In 2000, non-Hispanic whites made up 63% of the population. The areas within the city of Los Angeles that Los Angeles Almanac recognized as part of the Westside had a population of 413,351. 53% of West Los Angeles residents aged 25 and older had earned a 4-year degree by 2000, according to Census Bureau figures quoted by the Los Angeles Times. They included 89,620 people with higher and 117,695 with bachelor's degrees. In addition, 95,187 people in that age range had some college experience. There were 46,823 with high school diplomas but 40,451; the Westside is home to the University of California, Los Angeles, a public research university in the Westwood neighborhood. It is the second-oldest of the ten campuses of the University of California system. UCLA is considered a flagship campus of the University of California system, along with UC Berkeley, it offers graduate degree programs in a wide range of disciplines. With an approximate enrollment of 28,000 undergraduate and 12,000 graduate students, UCLA is the university with the largest enrollment in the state of California and the most popular university in the United States by number of applicants.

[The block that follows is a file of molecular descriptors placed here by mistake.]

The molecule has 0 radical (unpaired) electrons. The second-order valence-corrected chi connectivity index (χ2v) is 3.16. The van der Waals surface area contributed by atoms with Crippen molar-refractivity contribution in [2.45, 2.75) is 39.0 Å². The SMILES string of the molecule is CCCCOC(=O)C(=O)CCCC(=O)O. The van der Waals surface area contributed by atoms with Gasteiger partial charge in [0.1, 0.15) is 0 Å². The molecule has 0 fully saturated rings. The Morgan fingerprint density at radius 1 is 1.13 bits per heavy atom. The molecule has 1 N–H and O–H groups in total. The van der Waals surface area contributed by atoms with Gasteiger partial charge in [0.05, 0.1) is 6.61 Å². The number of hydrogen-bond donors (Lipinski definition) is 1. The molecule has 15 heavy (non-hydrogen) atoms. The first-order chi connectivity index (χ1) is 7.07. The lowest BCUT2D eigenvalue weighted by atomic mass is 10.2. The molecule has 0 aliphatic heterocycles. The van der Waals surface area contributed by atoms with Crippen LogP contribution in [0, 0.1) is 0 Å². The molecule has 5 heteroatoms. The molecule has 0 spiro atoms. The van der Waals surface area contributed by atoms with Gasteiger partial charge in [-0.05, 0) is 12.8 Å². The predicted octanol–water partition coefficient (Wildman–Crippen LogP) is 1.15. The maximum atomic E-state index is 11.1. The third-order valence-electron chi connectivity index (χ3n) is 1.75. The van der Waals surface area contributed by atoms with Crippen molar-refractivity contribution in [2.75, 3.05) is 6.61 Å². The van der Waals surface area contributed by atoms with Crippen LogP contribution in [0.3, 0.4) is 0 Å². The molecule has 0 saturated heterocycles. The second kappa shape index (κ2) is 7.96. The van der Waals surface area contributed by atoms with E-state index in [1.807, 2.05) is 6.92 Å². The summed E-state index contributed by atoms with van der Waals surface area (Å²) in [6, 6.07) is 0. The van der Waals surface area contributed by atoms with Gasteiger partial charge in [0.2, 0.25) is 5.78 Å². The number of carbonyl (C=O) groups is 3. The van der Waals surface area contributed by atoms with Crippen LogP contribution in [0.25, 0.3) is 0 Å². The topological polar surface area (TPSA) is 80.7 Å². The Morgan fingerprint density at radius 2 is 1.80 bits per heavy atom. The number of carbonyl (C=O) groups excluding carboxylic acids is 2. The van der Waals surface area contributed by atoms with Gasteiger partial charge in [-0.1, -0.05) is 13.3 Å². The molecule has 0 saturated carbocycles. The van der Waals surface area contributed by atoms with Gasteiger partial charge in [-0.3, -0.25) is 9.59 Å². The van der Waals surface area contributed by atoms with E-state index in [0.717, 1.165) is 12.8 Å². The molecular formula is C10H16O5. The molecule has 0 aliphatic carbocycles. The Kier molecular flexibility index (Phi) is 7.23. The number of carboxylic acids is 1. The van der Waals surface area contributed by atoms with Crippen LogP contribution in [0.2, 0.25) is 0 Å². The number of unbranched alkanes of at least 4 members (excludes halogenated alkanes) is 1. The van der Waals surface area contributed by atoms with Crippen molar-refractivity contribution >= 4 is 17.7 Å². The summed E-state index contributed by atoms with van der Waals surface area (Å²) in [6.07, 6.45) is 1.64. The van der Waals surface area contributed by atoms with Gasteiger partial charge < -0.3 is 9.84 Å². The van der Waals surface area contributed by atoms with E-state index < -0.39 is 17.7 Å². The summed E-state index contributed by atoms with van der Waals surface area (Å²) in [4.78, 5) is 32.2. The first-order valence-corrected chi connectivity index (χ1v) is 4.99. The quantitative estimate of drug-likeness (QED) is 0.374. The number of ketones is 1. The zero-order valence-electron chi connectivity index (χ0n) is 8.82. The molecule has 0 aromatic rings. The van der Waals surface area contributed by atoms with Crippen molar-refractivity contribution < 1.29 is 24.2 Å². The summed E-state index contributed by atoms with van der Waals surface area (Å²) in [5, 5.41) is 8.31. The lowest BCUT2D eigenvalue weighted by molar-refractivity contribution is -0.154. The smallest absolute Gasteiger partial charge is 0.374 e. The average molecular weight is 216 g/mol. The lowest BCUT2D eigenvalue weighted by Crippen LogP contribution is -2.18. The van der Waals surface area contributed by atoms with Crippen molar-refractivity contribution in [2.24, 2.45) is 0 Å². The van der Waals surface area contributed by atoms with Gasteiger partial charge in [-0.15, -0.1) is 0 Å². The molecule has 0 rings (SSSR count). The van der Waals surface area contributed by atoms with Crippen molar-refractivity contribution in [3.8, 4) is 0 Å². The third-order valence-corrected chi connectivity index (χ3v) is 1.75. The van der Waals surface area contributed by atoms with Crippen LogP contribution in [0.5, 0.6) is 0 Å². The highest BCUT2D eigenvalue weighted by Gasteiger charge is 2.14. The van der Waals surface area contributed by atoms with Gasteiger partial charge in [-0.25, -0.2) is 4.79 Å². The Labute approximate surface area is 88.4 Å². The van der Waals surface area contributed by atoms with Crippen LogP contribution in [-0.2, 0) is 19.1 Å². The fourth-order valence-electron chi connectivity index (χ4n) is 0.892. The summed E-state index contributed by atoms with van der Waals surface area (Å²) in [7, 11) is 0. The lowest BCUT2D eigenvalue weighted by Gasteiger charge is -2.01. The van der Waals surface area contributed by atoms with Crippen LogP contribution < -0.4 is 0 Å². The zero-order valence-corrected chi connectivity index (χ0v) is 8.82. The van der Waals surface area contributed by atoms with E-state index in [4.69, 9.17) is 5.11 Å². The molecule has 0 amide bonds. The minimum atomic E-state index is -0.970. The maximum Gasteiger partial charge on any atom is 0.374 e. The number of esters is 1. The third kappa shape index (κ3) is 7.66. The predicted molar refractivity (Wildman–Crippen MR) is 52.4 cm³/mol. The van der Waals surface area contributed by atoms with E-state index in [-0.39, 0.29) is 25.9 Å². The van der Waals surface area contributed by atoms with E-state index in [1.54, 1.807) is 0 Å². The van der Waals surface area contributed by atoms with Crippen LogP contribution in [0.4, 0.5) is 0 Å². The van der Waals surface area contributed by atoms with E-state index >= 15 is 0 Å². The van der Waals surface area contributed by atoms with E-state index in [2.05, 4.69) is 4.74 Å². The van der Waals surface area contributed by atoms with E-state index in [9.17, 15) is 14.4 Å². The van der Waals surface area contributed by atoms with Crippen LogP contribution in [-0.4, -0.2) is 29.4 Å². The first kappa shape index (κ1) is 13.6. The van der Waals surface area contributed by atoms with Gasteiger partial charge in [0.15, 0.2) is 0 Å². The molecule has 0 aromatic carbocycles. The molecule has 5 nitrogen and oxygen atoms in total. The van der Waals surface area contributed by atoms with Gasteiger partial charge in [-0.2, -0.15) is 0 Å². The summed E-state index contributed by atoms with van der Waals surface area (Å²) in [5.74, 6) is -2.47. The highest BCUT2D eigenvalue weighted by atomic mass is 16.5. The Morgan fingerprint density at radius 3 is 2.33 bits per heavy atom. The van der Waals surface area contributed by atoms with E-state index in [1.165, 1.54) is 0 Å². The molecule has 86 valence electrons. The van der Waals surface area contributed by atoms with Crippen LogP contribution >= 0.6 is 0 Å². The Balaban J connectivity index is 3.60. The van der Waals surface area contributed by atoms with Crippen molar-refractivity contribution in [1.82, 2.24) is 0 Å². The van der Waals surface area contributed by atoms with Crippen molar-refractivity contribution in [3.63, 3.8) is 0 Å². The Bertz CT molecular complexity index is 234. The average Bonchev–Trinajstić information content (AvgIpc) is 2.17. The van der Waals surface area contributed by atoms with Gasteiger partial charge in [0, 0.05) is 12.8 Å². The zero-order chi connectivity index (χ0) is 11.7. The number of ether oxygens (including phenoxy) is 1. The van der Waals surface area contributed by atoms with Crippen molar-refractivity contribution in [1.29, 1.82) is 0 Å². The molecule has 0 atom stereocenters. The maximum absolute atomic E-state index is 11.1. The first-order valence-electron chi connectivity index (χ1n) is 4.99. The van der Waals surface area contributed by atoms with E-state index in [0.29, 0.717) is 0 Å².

Other post-secondary schools in the Westside are as follows: Santa Monica College, first opened in 1929 as Santa Monica Junior College. Current enrollment is over 30,000 students in more than 90 fields of study. West Los Angeles College, which offers associate degrees, vocationally oriented programs and transfer programs to four-year universities. Other regions of Los Angeles County MLA. Mapping L. A.: Neighborhoods. The Los Angeles County maps and statistics portal. Los Angeles Times, Mapping L. A. TG; the Thomas Guide: Los Angeles County, Rand McNally, pages N and O Westside travel guide from Wikivoyage